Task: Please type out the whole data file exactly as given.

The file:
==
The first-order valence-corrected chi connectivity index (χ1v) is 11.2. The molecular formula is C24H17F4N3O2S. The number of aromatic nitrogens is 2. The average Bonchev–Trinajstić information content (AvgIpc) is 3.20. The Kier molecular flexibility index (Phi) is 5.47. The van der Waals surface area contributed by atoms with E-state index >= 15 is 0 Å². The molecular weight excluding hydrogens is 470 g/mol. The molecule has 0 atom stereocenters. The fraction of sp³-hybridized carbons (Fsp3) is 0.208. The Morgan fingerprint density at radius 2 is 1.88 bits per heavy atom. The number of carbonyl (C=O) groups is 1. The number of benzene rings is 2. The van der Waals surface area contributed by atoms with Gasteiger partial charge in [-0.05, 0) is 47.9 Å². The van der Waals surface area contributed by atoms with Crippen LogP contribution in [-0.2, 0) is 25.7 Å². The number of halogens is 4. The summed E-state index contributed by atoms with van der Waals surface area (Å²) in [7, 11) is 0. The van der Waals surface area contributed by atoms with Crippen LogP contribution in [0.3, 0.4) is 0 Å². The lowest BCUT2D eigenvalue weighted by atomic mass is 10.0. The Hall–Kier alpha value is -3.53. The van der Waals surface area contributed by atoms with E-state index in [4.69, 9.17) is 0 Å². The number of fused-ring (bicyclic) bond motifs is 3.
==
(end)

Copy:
The first-order valence-corrected chi connectivity index (χ1v) is 11.2. The molecular formula is C24H17F4N3O2S. The number of aromatic nitrogens is 2. The average Bonchev–Trinajstić information content (AvgIpc) is 3.20. The Kier molecular flexibility index (Phi) is 5.47. The van der Waals surface area contributed by atoms with E-state index >= 15 is 0 Å². The molecular weight excluding hydrogens is 470 g/mol. The molecule has 0 atom stereocenters. The fraction of sp³-hybridized carbons (Fsp3) is 0.208. The Morgan fingerprint density at radius 2 is 1.88 bits per heavy atom. The number of carbonyl (C=O) groups is 1. The number of benzene rings is 2. The van der Waals surface area contributed by atoms with Gasteiger partial charge in [-0.05, 0) is 47.9 Å². The van der Waals surface area contributed by atoms with Crippen LogP contribution in [-0.2, 0) is 25.7 Å². The number of halogens is 4. The summed E-state index contributed by atoms with van der Waals surface area (Å²) in [7, 11) is 0. The van der Waals surface area contributed by atoms with Crippen LogP contribution in [0.3, 0.4) is 0 Å². The lowest BCUT2D eigenvalue weighted by atomic mass is 10.0. The Hall–Kier alpha value is -3.53. The van der Waals surface area contributed by atoms with E-state index in [4.69, 9.17) is 0 Å². The number of fused-ring (bicyclic) bond motifs is 3.